Pope Francis began the Jubilee Year of Mercy earlier this month by opening the Vatican Holy Door near the end of a liturgy at St. Peter’s Basilica.
“This Extraordinary Holy Year is itself a gift of grace,” said the pontiff during his homily on Dec. 8. “This will be a year in which we grow ever more convinced of God’s mercy. How much wrong we do to God and his grace when we speak of sins being punished by his judgment before we speak of their being forgiven by his mercy. But that is the truth. We have to put mercy before judgment, and in any event, God’s judgment will always be in the light of his mercy.”
Writer Fr. Richard Rohr, OFM, focused on this message during a presentation he gave later that day at St. Francis of Assisi Church in New York City. The building was filled to capacity to hear the “Today is a time of mercy!” talk given by the Our Lady of Guadalupe Province friar.
In Boston, several friars stationed at St. Anthony Shrine are offering a 14-week series of special prayer services as a “Year of Prayer for Mercy.” The services, offered on Friday afternoons from Dec. 11 to May 13 with a break during Lent, are being lead by John Aherne, OFM, Eric Carpine, OFM, Christopher Coccia, OFM, and Tony LoGalbo, OFM. The dates and leaders can be found on the Shrine’s website.
In Raleigh, N.C., St. Francis of Assisi Parish is using the Year of Mercy to amplify the way it provides for those in need. Throughout the next few months, the parish will establish a St. Vincent de Paul ministry to “compliment our other ministries, adding a layer of assistance,” according to those organizing the ministry. People who call the parish asking for help will be put through to a special hotline staffed by a St. Vincent de Paul representative. Two trained St. Vincent de Paul volunteers will then make a home visit, discuss the caller’s needs and establish a relationship. Assistance will be provided using existing ministries, outreach to the larger community and St. Vincent de Paul resources.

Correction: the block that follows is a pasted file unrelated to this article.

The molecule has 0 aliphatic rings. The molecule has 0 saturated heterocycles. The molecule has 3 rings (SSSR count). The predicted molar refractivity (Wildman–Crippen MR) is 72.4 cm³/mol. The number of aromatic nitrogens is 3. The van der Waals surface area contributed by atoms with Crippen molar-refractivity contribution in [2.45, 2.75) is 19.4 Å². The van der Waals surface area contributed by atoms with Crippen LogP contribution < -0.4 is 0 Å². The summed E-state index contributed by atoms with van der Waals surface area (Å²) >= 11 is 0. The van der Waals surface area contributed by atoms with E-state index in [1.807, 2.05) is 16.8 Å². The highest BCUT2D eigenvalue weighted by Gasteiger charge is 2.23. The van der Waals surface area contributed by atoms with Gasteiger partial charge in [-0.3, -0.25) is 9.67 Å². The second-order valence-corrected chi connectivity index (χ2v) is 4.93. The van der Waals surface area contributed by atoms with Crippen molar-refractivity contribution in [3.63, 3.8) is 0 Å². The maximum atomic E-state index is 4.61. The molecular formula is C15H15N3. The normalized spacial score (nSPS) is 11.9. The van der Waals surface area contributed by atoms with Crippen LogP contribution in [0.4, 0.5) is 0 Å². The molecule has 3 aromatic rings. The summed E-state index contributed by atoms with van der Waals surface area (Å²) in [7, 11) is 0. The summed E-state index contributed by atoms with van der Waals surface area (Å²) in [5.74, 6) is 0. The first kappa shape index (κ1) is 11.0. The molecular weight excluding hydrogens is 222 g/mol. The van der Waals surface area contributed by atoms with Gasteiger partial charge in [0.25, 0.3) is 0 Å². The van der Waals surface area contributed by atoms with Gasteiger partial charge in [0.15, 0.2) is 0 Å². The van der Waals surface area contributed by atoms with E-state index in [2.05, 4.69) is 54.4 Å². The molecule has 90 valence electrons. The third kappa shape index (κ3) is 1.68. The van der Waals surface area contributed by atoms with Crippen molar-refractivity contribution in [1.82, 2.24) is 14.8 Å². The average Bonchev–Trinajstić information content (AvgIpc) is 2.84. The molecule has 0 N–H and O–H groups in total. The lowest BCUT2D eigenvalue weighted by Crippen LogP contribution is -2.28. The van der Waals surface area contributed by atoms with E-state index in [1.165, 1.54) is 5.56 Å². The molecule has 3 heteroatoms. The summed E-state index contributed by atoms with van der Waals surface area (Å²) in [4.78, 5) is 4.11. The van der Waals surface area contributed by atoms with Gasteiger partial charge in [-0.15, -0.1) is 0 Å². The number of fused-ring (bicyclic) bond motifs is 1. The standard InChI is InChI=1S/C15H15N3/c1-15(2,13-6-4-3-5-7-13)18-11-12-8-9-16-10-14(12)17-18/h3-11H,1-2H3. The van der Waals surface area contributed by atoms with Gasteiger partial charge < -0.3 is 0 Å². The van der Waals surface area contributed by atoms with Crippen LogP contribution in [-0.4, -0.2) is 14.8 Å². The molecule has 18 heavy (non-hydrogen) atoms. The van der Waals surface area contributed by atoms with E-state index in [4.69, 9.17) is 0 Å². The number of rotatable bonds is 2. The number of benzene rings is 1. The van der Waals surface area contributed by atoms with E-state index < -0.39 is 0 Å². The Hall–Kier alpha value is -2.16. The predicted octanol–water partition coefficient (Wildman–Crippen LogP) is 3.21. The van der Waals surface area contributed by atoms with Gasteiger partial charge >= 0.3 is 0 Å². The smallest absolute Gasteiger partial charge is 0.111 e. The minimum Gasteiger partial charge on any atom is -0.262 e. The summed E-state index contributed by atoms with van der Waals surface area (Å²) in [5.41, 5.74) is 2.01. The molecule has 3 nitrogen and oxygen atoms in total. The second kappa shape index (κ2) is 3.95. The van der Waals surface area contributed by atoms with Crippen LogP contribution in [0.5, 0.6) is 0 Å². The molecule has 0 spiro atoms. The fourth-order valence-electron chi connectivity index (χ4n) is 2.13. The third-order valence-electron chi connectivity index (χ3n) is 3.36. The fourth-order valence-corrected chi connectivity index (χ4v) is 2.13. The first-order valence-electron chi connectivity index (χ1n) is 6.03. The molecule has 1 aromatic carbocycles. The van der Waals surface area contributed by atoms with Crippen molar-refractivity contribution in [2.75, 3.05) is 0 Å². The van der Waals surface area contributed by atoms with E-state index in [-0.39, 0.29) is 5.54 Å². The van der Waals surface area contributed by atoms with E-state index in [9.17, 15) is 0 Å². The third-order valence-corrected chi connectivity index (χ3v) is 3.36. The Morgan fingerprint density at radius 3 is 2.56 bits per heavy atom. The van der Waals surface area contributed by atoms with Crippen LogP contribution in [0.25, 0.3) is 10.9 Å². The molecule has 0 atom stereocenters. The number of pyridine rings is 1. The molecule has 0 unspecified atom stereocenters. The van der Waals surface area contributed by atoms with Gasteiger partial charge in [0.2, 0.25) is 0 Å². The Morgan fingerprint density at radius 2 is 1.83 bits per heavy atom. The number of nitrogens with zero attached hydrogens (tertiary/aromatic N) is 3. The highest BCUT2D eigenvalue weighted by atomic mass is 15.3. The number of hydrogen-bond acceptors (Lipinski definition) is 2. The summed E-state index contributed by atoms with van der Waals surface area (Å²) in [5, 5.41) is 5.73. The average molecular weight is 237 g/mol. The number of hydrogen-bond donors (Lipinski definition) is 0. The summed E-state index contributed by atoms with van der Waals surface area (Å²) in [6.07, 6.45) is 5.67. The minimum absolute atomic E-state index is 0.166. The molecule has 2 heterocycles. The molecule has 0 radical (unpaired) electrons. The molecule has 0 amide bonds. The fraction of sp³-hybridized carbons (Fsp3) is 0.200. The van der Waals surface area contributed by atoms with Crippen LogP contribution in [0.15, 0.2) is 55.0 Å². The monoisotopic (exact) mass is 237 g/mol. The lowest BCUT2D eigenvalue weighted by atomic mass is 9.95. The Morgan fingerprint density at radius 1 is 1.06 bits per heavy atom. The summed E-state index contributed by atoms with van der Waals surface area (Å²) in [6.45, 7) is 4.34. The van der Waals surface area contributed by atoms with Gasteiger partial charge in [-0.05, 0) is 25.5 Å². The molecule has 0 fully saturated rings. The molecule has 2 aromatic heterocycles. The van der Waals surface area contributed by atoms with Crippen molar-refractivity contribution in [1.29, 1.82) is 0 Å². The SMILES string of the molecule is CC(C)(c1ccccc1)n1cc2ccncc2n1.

Later this month, the parish will open its doors to four homeless families, hosting them in the parish’s buildings for overnight sleeping, meals and social time. This ministry, performed in collaboration with the parish’s Wake Interfaith Hospitality Network, brings together volunteers of all ages to do cooking, evening hospitality and overnight hosting, childcare, transportation, laundry and cleanup. The bulletin pointed out that “this is a concrete way for our community to put a work of mercy into action.”
To provide guidance during the Year of Mercy, the HNP Office of Development is offering an e-book of prayers and reflections for each day through Nov. 20, 2016. “Mercy in My Pocket” can be downloaded for free on the Development Office’s website.
Ministries organizing programs that relate to the Year of Mercy are invited to share their activities with the Communications Office for inclusion in a future issue of HNP Today.
— Maria Hayes is communications coordinator for Holy Name Province.
- “Reflection: Year of Mercy” — Dec. 8, 2015, HNP Today